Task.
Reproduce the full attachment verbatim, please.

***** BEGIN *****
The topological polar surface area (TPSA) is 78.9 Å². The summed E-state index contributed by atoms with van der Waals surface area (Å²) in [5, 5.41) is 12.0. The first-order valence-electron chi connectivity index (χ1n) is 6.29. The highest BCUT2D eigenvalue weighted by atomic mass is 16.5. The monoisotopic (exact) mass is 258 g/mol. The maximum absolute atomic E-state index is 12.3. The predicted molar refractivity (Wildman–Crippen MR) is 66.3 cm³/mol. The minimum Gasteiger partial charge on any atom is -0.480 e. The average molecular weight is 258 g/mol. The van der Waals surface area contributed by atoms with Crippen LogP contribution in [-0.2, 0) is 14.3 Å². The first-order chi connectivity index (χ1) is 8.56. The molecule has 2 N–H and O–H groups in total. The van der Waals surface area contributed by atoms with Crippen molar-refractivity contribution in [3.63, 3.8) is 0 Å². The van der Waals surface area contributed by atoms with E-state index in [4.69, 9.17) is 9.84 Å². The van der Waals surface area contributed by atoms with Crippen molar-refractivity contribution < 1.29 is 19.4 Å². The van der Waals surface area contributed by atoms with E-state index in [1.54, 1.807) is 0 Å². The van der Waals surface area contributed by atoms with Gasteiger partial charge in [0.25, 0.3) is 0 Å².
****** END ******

The topological polar surface area (TPSA) is 78.9 Å². The summed E-state index contributed by atoms with van der Waals surface area (Å²) in [5, 5.41) is 12.0. The first-order valence-electron chi connectivity index (χ1n) is 6.29. The highest BCUT2D eigenvalue weighted by atomic mass is 16.5. The monoisotopic (exact) mass is 258 g/mol. The maximum absolute atomic E-state index is 12.3. The predicted molar refractivity (Wildman–Crippen MR) is 66.3 cm³/mol. The minimum Gasteiger partial charge on any atom is -0.480 e. The average molecular weight is 258 g/mol. The van der Waals surface area contributed by atoms with Crippen LogP contribution in [-0.2, 0) is 14.3 Å². The first-order chi connectivity index (χ1) is 8.56. The molecule has 2 N–H and O–H groups in total. The van der Waals surface area contributed by atoms with Crippen molar-refractivity contribution in [3.63, 3.8) is 0 Å². The van der Waals surface area contributed by atoms with E-state index in [4.69, 9.17) is 9.84 Å². The van der Waals surface area contributed by atoms with Crippen molar-refractivity contribution < 1.29 is 19.4 Å². The van der Waals surface area contributed by atoms with E-state index in [1.54, 1.807) is 0 Å². The van der Waals surface area contributed by atoms with Gasteiger partial charge in [0.25, 0.3) is 0 Å².